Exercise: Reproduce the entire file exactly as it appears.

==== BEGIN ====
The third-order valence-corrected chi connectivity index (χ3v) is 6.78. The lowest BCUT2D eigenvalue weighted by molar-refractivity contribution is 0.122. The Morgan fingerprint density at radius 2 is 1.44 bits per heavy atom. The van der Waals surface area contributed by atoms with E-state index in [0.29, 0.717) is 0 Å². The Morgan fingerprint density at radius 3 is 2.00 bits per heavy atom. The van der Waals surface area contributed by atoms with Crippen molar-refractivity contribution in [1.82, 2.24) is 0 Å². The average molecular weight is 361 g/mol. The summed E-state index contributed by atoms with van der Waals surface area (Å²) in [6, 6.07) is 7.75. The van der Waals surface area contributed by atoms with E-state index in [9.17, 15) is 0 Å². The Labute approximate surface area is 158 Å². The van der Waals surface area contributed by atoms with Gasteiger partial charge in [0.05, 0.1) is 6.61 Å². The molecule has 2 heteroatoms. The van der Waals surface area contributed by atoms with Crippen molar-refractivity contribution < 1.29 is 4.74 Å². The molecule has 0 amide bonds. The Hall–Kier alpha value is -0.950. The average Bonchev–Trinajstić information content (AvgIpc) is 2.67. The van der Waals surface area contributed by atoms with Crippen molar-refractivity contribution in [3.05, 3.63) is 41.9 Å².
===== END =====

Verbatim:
The third-order valence-corrected chi connectivity index (χ3v) is 6.78. The lowest BCUT2D eigenvalue weighted by molar-refractivity contribution is 0.122. The Morgan fingerprint density at radius 2 is 1.44 bits per heavy atom. The van der Waals surface area contributed by atoms with E-state index in [0.29, 0.717) is 0 Å². The Morgan fingerprint density at radius 3 is 2.00 bits per heavy atom. The van der Waals surface area contributed by atoms with Crippen molar-refractivity contribution in [1.82, 2.24) is 0 Å². The average molecular weight is 361 g/mol. The summed E-state index contributed by atoms with van der Waals surface area (Å²) in [6, 6.07) is 7.75. The van der Waals surface area contributed by atoms with E-state index in [9.17, 15) is 0 Å². The Labute approximate surface area is 158 Å². The van der Waals surface area contributed by atoms with Gasteiger partial charge in [0.05, 0.1) is 6.61 Å². The molecule has 2 heteroatoms. The van der Waals surface area contributed by atoms with Crippen molar-refractivity contribution < 1.29 is 4.74 Å². The molecule has 0 amide bonds. The Hall–Kier alpha value is -0.950. The average Bonchev–Trinajstić information content (AvgIpc) is 2.67. The van der Waals surface area contributed by atoms with Crippen molar-refractivity contribution in [3.05, 3.63) is 41.9 Å².